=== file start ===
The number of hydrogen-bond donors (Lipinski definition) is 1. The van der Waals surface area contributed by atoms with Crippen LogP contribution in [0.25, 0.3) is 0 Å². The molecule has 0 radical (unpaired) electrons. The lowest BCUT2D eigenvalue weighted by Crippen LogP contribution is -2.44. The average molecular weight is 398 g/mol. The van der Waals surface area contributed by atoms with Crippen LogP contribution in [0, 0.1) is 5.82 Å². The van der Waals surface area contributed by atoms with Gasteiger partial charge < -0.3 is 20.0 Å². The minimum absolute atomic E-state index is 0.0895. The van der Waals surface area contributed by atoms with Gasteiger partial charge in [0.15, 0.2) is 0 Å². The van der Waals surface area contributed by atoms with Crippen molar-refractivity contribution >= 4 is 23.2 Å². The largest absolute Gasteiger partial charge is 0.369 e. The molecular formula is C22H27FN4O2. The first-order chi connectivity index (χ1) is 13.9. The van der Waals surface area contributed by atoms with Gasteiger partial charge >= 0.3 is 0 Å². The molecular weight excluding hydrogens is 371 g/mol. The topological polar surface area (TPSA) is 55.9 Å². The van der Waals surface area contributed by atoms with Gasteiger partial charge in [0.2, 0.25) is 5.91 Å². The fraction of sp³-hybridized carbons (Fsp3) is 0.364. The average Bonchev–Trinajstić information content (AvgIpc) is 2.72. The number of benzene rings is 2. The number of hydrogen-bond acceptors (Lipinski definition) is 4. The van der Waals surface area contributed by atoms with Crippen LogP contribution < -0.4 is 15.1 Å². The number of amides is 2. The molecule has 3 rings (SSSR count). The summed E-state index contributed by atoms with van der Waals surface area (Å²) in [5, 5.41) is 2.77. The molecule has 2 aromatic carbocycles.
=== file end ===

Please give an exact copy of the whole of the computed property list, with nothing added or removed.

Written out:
The number of hydrogen-bond donors (Lipinski definition) is 1. The van der Waals surface area contributed by atoms with Crippen LogP contribution in [0.25, 0.3) is 0 Å². The molecule has 0 radical (unpaired) electrons. The lowest BCUT2D eigenvalue weighted by Crippen LogP contribution is -2.44. The average molecular weight is 398 g/mol. The van der Waals surface area contributed by atoms with Crippen LogP contribution in [0, 0.1) is 5.82 Å². The van der Waals surface area contributed by atoms with Gasteiger partial charge < -0.3 is 20.0 Å². The minimum absolute atomic E-state index is 0.0895. The van der Waals surface area contributed by atoms with Gasteiger partial charge in [0.15, 0.2) is 0 Å². The van der Waals surface area contributed by atoms with Crippen molar-refractivity contribution >= 4 is 23.2 Å². The largest absolute Gasteiger partial charge is 0.369 e. The molecular formula is C22H27FN4O2. The first-order chi connectivity index (χ1) is 13.9. The van der Waals surface area contributed by atoms with Gasteiger partial charge >= 0.3 is 0 Å². The molecular weight excluding hydrogens is 371 g/mol. The topological polar surface area (TPSA) is 55.9 Å². The van der Waals surface area contributed by atoms with Gasteiger partial charge in [0.2, 0.25) is 5.91 Å². The fraction of sp³-hybridized carbons (Fsp3) is 0.364. The average Bonchev–Trinajstić information content (AvgIpc) is 2.72. The number of benzene rings is 2. The number of hydrogen-bond acceptors (Lipinski definition) is 4. The van der Waals surface area contributed by atoms with Crippen LogP contribution < -0.4 is 15.1 Å². The number of amides is 2. The molecule has 3 rings (SSSR count). The summed E-state index contributed by atoms with van der Waals surface area (Å²) in [5, 5.41) is 2.77. The molecule has 2 aromatic carbocycles.